Kurry & Kabab boosts strong spices, curry flavor

One of the great things about going to college is the opportunity to mingle with people of every race and ethnicity. Glendale Community College is no exception, and it has the food to prove it. Across from the school is an island of eateries, a veritable international commissary boasting Italian, Asian, Middle Eastern, American, Greek and now Pakistani food in the form of Kurry & Kabab.

Opened by a Pakistani family and co-owned by the owner of India Sweets and Spices in Atwater, the plain-looking restaurant serves food that is anything but plain. Steeped in Northern Indian and Pakistani culinary traditions, the curries, biryanis, kababs and samosas differ from Southern Indian foods in part by their complex blends of heady spices. In addition, all the foods at Kurry & Kabab are halal, a term having to do with Islamic dietary laws. These laws determine what may or may not be consumed (for example, pork) and how an animal must be slaughtered.

Halal is important, but the owners’ top objective is to offer a new culinary option to students and local residents. To that end, they serve a changing daily special, which includes one or two curries, rice, yogurt and a drink ($3.99 - $5.99). We tried the chicken curry, which had a delicate amber-colored sauce, a slight clove flavor and big chunks of chicken, as well as the potato curry, a thick green stew flecked with black onion seeds (kolongi). Toasted, the kolongi gives the curry a wonderful peppery flavor. To cool down the curries’ heat, pour on a little of the yogurt that’s been mixed with tiny bits of tomato, cucumber, parsley and mint.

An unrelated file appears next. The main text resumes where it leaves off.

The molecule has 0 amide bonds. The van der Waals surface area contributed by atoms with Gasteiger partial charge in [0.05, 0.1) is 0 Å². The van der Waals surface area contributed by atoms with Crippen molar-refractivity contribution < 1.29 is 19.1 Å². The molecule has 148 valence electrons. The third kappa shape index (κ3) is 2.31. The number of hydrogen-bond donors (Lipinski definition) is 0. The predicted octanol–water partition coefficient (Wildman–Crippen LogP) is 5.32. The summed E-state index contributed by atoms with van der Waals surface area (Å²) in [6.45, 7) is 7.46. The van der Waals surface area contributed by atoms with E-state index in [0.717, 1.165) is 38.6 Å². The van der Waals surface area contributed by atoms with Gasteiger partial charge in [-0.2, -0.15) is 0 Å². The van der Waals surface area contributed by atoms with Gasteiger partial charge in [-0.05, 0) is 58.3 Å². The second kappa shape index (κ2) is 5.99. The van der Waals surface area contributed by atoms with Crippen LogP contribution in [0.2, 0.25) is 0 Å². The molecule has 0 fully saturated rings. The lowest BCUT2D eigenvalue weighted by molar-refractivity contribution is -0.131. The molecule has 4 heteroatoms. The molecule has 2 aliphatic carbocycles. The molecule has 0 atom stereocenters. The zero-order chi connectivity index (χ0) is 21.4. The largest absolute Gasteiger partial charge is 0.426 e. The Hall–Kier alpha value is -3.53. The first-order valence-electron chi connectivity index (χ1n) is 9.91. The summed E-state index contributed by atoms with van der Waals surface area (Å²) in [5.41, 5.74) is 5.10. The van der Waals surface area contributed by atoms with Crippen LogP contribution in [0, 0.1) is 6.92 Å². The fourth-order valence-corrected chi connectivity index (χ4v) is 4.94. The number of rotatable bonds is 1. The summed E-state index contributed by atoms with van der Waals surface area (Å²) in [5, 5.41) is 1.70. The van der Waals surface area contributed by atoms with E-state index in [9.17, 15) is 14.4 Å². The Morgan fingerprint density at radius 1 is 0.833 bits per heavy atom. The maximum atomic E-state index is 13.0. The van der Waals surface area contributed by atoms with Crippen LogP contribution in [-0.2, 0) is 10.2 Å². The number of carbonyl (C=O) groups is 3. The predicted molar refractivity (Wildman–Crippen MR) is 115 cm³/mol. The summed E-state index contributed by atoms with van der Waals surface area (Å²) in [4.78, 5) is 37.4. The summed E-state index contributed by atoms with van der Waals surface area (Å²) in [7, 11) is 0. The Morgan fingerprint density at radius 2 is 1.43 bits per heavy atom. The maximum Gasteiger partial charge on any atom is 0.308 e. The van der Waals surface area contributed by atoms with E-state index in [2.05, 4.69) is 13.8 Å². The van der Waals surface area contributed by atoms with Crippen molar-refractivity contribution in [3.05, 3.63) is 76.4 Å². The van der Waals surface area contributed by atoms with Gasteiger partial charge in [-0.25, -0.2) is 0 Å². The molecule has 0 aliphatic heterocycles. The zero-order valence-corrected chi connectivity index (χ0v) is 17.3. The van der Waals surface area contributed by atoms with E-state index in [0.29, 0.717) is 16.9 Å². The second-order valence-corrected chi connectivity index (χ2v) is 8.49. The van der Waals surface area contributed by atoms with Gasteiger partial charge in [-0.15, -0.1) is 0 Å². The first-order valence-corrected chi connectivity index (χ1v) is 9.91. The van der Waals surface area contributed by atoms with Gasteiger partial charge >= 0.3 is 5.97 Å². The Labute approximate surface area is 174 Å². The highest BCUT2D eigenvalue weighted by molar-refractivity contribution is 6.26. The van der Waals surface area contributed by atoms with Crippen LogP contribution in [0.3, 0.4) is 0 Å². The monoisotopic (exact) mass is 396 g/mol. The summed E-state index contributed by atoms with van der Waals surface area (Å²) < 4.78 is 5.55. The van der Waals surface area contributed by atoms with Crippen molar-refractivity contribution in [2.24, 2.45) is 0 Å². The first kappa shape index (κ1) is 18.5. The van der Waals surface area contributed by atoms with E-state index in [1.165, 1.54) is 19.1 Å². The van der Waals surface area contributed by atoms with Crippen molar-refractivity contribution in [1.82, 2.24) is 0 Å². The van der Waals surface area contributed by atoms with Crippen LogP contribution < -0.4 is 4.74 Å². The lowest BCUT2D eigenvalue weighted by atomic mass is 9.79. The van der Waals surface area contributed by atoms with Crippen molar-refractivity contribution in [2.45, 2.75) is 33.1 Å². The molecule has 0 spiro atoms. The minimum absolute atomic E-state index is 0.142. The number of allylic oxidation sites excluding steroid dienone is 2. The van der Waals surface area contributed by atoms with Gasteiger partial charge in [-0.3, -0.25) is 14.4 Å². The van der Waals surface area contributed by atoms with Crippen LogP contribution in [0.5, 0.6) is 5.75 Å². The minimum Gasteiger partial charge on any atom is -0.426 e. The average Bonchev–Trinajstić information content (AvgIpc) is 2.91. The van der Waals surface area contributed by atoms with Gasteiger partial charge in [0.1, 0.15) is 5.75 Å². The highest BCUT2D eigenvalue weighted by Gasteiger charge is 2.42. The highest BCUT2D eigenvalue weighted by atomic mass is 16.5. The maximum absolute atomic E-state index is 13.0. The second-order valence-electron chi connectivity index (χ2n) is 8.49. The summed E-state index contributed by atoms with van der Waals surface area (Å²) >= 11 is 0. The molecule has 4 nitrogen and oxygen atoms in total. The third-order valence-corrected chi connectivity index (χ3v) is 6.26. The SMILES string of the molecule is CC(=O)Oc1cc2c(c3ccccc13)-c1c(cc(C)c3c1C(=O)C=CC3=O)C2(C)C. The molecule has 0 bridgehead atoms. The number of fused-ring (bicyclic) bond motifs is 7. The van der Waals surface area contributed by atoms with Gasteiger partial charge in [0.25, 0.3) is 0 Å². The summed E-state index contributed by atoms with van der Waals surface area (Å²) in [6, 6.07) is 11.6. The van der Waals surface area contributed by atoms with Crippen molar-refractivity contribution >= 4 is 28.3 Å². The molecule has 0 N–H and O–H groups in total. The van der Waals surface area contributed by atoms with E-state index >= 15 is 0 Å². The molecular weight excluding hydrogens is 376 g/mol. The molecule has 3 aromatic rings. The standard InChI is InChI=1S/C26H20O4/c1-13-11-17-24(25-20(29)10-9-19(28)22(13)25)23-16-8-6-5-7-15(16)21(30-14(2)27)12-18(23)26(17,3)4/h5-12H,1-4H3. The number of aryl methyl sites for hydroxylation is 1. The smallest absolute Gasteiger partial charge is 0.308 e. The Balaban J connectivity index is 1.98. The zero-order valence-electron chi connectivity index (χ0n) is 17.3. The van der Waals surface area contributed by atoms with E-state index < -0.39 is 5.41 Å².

Their biryanis, made with fragrant basmati rice mixed with meats and vegetables, are heavily seasoned and quite addictive. The mutton biryani, however, is difficult to eat. The sheep’s meat is cut in such a way that the large bones are sharp and hard to maneuver around. Plus, the meat has been boiled, which takes out the odor, but also much of the flavor.

My favorite dish was the chicken tikka masala ($7.99, including naan). It’s not on the menu, so ask for it. Their tandoori oven gives the chicken an aromatic, slightly burnt exterior and a tender interior. The chicken is submerged in the velvety masala, a tomato-based sauce with the complex blend of roasted spices that they’re so good at here.

I had a real problem with the dining room, however. On both visits, tables had crumbs and hair on them. And some of the mismatched chairs still sport large manufacturer’s stickers. They weren’t swarming with customers, so there was time to spruce things up.

But you don’t come to Kurry & Kabab for the atmosphere. You come for halal food. You come for the shelf full of unusual spices for purchase. Or you come for a quick meal that’s different and nutritious. After all, variety is the spice of life — spice being the operative word.

LISA DUPUY has written about food, entertainment and travel for over 20 years. She can be reached at LDupuy@aol.com.


What: Kurry & Kabab

Where: 1500 Canada Blvd., Glendale

When: Monday to Sunday 10 a.m. to 10 p.m.

Prices: Curries $3.99-$7.99; Biryanis & Kababs $5.99-$8.99; Samosas $2-$3

Contact: (818) 507-1871

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